Dollar for dollar, tax breaks can be the biggest financial boost the U.S. government gives the energy sector. Some 2020 hopefuls have proposed removing these incentives from the fossil fuel industry in particular, to help push the U.S. toward more environmentally friendly energy. But how much would they tip the scales, exactly?
Beto O'Rourke's campaign made headlines with one of the 2020 race's most specific climate proposals yet: His plan would eliminate "tens of billions" of dollars in tax breaks for the fossil energy sector. Jay Inslee says that money could be better used for renewable energy goals.
But in recent years, the federal government hasn't given fossil industries that much money. The latest numbers from the Energy Information Administration are from 2016. Then, the U.S. government subsidized the nation's entire energy mix to the tune of $14.9 billion. That was about 1.5% of U.S. energy's total costs for the year, and only some of it was tax breaks. Coal got $906 million, but gas and petroleum actually generated $940 million in tax revenue instead of costing the government money.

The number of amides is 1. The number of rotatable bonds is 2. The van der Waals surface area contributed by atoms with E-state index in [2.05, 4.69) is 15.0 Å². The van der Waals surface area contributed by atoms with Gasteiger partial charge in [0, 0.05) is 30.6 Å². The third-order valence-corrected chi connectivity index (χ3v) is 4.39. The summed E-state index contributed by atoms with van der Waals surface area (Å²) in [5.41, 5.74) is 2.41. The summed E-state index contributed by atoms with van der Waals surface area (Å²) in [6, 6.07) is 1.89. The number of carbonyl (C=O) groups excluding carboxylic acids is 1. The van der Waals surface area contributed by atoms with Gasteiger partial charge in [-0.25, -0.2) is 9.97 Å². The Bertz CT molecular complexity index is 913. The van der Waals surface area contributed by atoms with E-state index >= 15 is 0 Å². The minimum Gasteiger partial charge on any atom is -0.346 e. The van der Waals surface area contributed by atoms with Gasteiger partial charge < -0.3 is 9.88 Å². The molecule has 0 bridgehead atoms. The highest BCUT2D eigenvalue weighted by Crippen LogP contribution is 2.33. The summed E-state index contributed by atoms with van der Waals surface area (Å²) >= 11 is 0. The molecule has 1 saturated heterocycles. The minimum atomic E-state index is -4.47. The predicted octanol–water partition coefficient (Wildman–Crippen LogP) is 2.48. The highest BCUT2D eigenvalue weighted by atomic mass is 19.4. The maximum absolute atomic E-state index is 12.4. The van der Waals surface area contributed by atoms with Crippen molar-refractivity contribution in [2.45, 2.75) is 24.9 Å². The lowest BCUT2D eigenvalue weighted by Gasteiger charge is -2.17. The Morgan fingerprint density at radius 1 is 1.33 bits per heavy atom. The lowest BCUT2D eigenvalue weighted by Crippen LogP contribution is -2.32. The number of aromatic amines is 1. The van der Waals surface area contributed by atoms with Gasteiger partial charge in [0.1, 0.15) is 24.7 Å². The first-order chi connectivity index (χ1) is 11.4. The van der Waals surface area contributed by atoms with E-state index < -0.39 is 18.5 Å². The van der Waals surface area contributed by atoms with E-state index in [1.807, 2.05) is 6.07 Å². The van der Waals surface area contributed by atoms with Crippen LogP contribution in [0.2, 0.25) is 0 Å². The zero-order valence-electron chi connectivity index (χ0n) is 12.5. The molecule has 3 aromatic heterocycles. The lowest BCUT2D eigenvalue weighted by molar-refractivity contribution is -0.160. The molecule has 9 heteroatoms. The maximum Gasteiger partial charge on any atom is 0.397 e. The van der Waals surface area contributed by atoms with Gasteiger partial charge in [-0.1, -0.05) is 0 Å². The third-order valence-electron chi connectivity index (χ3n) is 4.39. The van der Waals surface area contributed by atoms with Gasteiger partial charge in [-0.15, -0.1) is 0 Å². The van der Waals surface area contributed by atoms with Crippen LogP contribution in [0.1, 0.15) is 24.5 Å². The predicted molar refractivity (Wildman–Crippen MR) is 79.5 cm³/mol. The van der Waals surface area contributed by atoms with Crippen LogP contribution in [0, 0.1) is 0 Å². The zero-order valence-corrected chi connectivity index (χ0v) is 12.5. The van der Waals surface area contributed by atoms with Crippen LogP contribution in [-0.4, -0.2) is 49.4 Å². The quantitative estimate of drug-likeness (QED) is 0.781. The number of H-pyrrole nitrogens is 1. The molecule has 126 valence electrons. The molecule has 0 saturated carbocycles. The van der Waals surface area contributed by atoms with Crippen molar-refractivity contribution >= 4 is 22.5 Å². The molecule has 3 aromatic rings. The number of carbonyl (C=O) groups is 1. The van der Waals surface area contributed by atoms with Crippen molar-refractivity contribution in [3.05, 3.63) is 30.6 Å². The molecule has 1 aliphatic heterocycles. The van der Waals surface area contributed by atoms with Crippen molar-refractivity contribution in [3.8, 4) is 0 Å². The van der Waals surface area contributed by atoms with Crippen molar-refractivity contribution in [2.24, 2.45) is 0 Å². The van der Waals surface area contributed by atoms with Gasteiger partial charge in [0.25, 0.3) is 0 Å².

Again, these numbers are just for federal taxes — and they also tend to change from year to year as federal budgets come and go. We don't know what 2020 will bring yet. But it's likely that removing any fossil subsidies will still help out renewables. Analysis by Lazard shows even unsubsidized wind and solar power can already compete with fossil fuels under the right circumstances.
It's not just about saving money, though. Both O'Rourke and Inslee's campaigns hope the funds could be reinvested to drive new job creation and make the public healthier.